When the first travel ban was instituted, President Kington sent an email to the entire campus and a second email to the impacted students. In addition, countless faculty and staff members reached out and, of course, there was that incredibly touching video that reminded international students that they are welcome here. I was moved and humbled by the support we’ve received. It was a reminder that with all its flaws, the College is still a welcoming environment.
So, you can imagine my shock when an S&B reporter approached me just a few weeks later asking me how I felt about the move of the CRSSJ and the fact that the new building wouldn’t have a Muslim prayer room. The CRSSJ is going to move to make room for the construction of a new admissions building. It will move to the blue ranch house on 8th Ave, which as it stands now, would not have a space for a Muslim prayer room. And for a while there were talks about renovating a bathroom for Lord Ganesha.
Most of our Hindu and Muslim students are international students who already feel targeted in this current hostile political climate. And it is deeply ironic that a new admissions building is being built to make prospective students feel welcome when they visit, but to build it they are getting rid of a space that makes many current students feel welcome.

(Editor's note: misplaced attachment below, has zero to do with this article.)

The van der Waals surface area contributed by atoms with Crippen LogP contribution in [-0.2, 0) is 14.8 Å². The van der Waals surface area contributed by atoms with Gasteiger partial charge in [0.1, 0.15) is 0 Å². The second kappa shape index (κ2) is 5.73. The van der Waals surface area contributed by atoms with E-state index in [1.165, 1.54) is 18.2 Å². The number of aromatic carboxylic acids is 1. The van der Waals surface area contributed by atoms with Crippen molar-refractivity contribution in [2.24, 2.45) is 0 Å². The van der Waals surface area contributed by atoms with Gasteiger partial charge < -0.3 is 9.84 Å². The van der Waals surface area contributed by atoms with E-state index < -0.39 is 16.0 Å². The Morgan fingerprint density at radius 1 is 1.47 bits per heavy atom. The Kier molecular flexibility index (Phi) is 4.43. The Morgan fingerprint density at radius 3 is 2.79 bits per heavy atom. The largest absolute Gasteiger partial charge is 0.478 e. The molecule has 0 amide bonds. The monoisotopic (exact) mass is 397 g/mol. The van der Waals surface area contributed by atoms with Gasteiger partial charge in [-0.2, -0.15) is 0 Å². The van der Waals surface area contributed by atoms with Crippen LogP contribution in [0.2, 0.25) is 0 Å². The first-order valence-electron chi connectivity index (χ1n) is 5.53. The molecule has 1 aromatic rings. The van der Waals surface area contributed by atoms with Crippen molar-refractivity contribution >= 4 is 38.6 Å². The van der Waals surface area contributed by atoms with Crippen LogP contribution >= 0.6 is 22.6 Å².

We have been trying to meet with the administration to voice our concerns. A week ago, a student government cabinet member who met with Vice President for Finance and Treasurer of the College Kate Walker reached out and assured us that the administration in no way intended to make Muslim and Hindu students feel unwelcome. Although we appreciate the message, the fact that they did not consider the lack of adequate space for Muslim and Hindu students in the first place is not reassuring. On the contrary, it highlights that providing a prayer space for Muslim students wasn’t a priority for them. As for good intentions, well, that matters little.
In addition, the SGA member mentioned that the blue house is a temporary house for CRSSJ, but if they invest resources in it, it would become a long-term home for the CRSSJ. This means that Muslim students are indirectly forced to choose between having a prayer room now and potentially jeopardize the possibility of the CRSSJ moving into Mears Cottage in the future, or giving up their prayer space now for the hope that they would move to a better house in few years. It is an implicit threat and a position which they shouldn’t be forced into.
It is disappointing that we are still fighting for religious recognition on this campus. It is disappointing to explain to administrators why considering to house a God in an old bathroom, even if renovated, is offensive. It is disappointing that international students gain recognition on this campus only when discussing percentages, displaying flags or consuming our food and culture as entertainment. It is disappointing that we must cite incidents of hate crimes and Islamophobia to legitimize our right to a prayer space.
The College needs to decide: is it going to be intentional about its support for international and students of color, or is it going to continue with the current decorative allyship? I am tired of administration that cries with me when Muslims are banned, but takes away our prayer space. In our meeting with the President tomorrow, I hope he offers us more than just a sympathetic ear; we need concrete action.
-Farah Omer ’19